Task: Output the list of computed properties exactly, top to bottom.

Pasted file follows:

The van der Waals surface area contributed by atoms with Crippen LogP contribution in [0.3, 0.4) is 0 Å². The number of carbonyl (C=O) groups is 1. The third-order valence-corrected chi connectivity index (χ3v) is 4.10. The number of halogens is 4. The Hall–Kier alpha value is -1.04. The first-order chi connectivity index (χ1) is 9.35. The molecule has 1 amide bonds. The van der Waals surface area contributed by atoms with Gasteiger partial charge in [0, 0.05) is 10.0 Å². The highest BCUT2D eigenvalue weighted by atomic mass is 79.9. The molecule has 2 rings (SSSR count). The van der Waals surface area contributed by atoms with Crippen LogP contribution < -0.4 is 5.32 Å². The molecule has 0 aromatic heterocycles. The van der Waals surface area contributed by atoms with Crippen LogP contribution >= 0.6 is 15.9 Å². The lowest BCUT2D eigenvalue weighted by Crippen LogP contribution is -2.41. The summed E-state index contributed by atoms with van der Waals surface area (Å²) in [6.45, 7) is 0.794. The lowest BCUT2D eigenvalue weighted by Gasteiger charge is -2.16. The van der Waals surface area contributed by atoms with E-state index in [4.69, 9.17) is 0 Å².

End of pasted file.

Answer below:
The van der Waals surface area contributed by atoms with Crippen LogP contribution in [0.3, 0.4) is 0 Å². The number of carbonyl (C=O) groups is 1. The third-order valence-corrected chi connectivity index (χ3v) is 4.10. The number of halogens is 4. The Hall–Kier alpha value is -1.04. The first-order chi connectivity index (χ1) is 9.35. The molecule has 1 amide bonds. The van der Waals surface area contributed by atoms with Gasteiger partial charge in [0, 0.05) is 10.0 Å². The highest BCUT2D eigenvalue weighted by atomic mass is 79.9. The molecule has 2 rings (SSSR count). The van der Waals surface area contributed by atoms with Crippen LogP contribution < -0.4 is 5.32 Å². The molecule has 0 aromatic heterocycles. The van der Waals surface area contributed by atoms with Crippen LogP contribution >= 0.6 is 15.9 Å². The lowest BCUT2D eigenvalue weighted by Crippen LogP contribution is -2.41. The summed E-state index contributed by atoms with van der Waals surface area (Å²) in [6.45, 7) is 0.794. The lowest BCUT2D eigenvalue weighted by Gasteiger charge is -2.16. The van der Waals surface area contributed by atoms with E-state index in [4.69, 9.17) is 0 Å².